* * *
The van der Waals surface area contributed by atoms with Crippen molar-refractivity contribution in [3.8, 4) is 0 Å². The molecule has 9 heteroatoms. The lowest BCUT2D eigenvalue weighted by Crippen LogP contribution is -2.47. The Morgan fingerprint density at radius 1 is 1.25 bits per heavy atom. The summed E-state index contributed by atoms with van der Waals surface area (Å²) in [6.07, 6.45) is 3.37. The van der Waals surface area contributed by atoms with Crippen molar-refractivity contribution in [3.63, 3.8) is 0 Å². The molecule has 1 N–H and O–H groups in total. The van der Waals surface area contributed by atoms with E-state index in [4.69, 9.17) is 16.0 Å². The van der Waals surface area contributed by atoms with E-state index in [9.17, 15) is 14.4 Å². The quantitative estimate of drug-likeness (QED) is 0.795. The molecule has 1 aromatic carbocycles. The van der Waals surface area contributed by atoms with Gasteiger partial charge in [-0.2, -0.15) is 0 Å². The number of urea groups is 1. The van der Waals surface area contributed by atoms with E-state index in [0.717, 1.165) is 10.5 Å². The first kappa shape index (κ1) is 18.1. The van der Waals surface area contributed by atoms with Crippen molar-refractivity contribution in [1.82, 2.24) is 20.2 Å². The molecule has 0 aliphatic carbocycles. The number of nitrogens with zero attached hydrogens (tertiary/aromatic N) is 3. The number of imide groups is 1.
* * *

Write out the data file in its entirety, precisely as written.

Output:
The van der Waals surface area contributed by atoms with Crippen molar-refractivity contribution in [3.8, 4) is 0 Å². The molecule has 9 heteroatoms. The lowest BCUT2D eigenvalue weighted by Crippen LogP contribution is -2.47. The Morgan fingerprint density at radius 1 is 1.25 bits per heavy atom. The summed E-state index contributed by atoms with van der Waals surface area (Å²) in [6.07, 6.45) is 3.37. The van der Waals surface area contributed by atoms with Crippen molar-refractivity contribution in [3.63, 3.8) is 0 Å². The molecule has 1 N–H and O–H groups in total. The van der Waals surface area contributed by atoms with E-state index in [4.69, 9.17) is 16.0 Å². The van der Waals surface area contributed by atoms with E-state index in [9.17, 15) is 14.4 Å². The quantitative estimate of drug-likeness (QED) is 0.795. The molecule has 1 aromatic carbocycles. The van der Waals surface area contributed by atoms with Gasteiger partial charge in [-0.2, -0.15) is 0 Å². The number of urea groups is 1. The van der Waals surface area contributed by atoms with E-state index in [0.717, 1.165) is 10.5 Å². The first kappa shape index (κ1) is 18.1. The van der Waals surface area contributed by atoms with Crippen molar-refractivity contribution in [1.82, 2.24) is 20.2 Å². The molecule has 0 aliphatic carbocycles. The number of nitrogens with zero attached hydrogens (tertiary/aromatic N) is 3. The number of imide groups is 1.